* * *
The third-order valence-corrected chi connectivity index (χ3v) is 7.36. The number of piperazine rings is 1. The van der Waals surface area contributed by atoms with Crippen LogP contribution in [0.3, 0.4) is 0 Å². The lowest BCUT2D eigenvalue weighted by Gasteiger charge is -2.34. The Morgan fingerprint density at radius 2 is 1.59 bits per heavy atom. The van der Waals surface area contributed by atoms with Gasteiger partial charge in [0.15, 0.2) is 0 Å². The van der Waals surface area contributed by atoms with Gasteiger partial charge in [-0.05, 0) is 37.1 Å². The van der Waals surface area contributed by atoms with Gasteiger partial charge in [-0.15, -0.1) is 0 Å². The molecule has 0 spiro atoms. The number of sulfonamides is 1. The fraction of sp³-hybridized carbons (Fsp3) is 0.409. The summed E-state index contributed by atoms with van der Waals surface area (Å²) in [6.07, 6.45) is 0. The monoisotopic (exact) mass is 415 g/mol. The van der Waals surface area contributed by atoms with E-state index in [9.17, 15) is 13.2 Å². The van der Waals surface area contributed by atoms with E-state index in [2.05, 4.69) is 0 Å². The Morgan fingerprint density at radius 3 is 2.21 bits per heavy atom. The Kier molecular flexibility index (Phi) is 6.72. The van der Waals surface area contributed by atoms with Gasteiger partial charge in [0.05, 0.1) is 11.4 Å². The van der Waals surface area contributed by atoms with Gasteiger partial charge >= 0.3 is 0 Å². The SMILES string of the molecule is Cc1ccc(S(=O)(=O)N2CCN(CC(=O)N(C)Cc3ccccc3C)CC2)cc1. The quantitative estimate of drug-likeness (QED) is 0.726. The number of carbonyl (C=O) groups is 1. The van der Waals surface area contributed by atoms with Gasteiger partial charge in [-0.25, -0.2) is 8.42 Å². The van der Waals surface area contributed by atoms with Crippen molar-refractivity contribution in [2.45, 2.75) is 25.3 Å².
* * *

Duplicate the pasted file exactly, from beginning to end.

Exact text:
The third-order valence-corrected chi connectivity index (χ3v) is 7.36. The number of piperazine rings is 1. The van der Waals surface area contributed by atoms with Crippen LogP contribution in [0.3, 0.4) is 0 Å². The lowest BCUT2D eigenvalue weighted by Gasteiger charge is -2.34. The Morgan fingerprint density at radius 2 is 1.59 bits per heavy atom. The van der Waals surface area contributed by atoms with Gasteiger partial charge in [0.15, 0.2) is 0 Å². The van der Waals surface area contributed by atoms with Gasteiger partial charge in [-0.05, 0) is 37.1 Å². The van der Waals surface area contributed by atoms with Gasteiger partial charge in [-0.15, -0.1) is 0 Å². The molecule has 0 spiro atoms. The number of sulfonamides is 1. The fraction of sp³-hybridized carbons (Fsp3) is 0.409. The summed E-state index contributed by atoms with van der Waals surface area (Å²) in [6.07, 6.45) is 0. The monoisotopic (exact) mass is 415 g/mol. The van der Waals surface area contributed by atoms with E-state index in [9.17, 15) is 13.2 Å². The van der Waals surface area contributed by atoms with E-state index in [2.05, 4.69) is 0 Å². The Morgan fingerprint density at radius 3 is 2.21 bits per heavy atom. The Kier molecular flexibility index (Phi) is 6.72. The van der Waals surface area contributed by atoms with Gasteiger partial charge in [0.05, 0.1) is 11.4 Å². The van der Waals surface area contributed by atoms with Gasteiger partial charge >= 0.3 is 0 Å². The SMILES string of the molecule is Cc1ccc(S(=O)(=O)N2CCN(CC(=O)N(C)Cc3ccccc3C)CC2)cc1. The quantitative estimate of drug-likeness (QED) is 0.726. The number of carbonyl (C=O) groups is 1. The van der Waals surface area contributed by atoms with Gasteiger partial charge in [-0.25, -0.2) is 8.42 Å². The van der Waals surface area contributed by atoms with Crippen molar-refractivity contribution in [2.45, 2.75) is 25.3 Å².